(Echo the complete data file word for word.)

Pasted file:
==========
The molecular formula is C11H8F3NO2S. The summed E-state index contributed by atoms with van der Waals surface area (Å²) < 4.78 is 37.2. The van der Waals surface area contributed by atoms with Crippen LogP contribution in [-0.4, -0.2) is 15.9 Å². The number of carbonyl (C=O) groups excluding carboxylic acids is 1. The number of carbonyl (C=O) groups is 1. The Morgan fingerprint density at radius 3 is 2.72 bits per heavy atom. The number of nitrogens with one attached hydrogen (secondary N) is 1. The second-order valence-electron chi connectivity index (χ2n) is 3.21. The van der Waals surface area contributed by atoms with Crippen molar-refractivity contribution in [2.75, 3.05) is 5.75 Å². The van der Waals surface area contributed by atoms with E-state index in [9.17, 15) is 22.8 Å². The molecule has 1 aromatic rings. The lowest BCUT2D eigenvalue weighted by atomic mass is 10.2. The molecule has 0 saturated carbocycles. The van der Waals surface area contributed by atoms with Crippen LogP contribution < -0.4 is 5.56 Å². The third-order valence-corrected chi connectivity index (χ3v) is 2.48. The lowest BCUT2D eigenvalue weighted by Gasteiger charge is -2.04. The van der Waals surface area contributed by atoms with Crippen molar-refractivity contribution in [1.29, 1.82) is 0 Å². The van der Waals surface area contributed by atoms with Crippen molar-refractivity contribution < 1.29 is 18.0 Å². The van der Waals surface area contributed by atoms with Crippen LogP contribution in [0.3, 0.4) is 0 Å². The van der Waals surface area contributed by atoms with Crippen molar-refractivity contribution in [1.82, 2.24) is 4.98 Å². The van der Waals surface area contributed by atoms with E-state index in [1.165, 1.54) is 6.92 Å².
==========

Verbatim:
The molecular formula is C11H8F3NO2S. The summed E-state index contributed by atoms with van der Waals surface area (Å²) < 4.78 is 37.2. The van der Waals surface area contributed by atoms with Crippen LogP contribution in [-0.4, -0.2) is 15.9 Å². The number of carbonyl (C=O) groups excluding carboxylic acids is 1. The number of carbonyl (C=O) groups is 1. The Morgan fingerprint density at radius 3 is 2.72 bits per heavy atom. The number of nitrogens with one attached hydrogen (secondary N) is 1. The second-order valence-electron chi connectivity index (χ2n) is 3.21. The van der Waals surface area contributed by atoms with Crippen molar-refractivity contribution in [2.75, 3.05) is 5.75 Å². The van der Waals surface area contributed by atoms with E-state index in [9.17, 15) is 22.8 Å². The molecule has 1 aromatic rings. The lowest BCUT2D eigenvalue weighted by atomic mass is 10.2. The molecule has 0 saturated carbocycles. The van der Waals surface area contributed by atoms with Crippen LogP contribution < -0.4 is 5.56 Å². The third-order valence-corrected chi connectivity index (χ3v) is 2.48. The lowest BCUT2D eigenvalue weighted by Gasteiger charge is -2.04. The van der Waals surface area contributed by atoms with Crippen molar-refractivity contribution in [1.29, 1.82) is 0 Å². The van der Waals surface area contributed by atoms with Crippen molar-refractivity contribution < 1.29 is 18.0 Å². The van der Waals surface area contributed by atoms with Crippen LogP contribution in [0.3, 0.4) is 0 Å². The van der Waals surface area contributed by atoms with Crippen molar-refractivity contribution in [1.82, 2.24) is 4.98 Å². The van der Waals surface area contributed by atoms with E-state index in [1.165, 1.54) is 6.92 Å².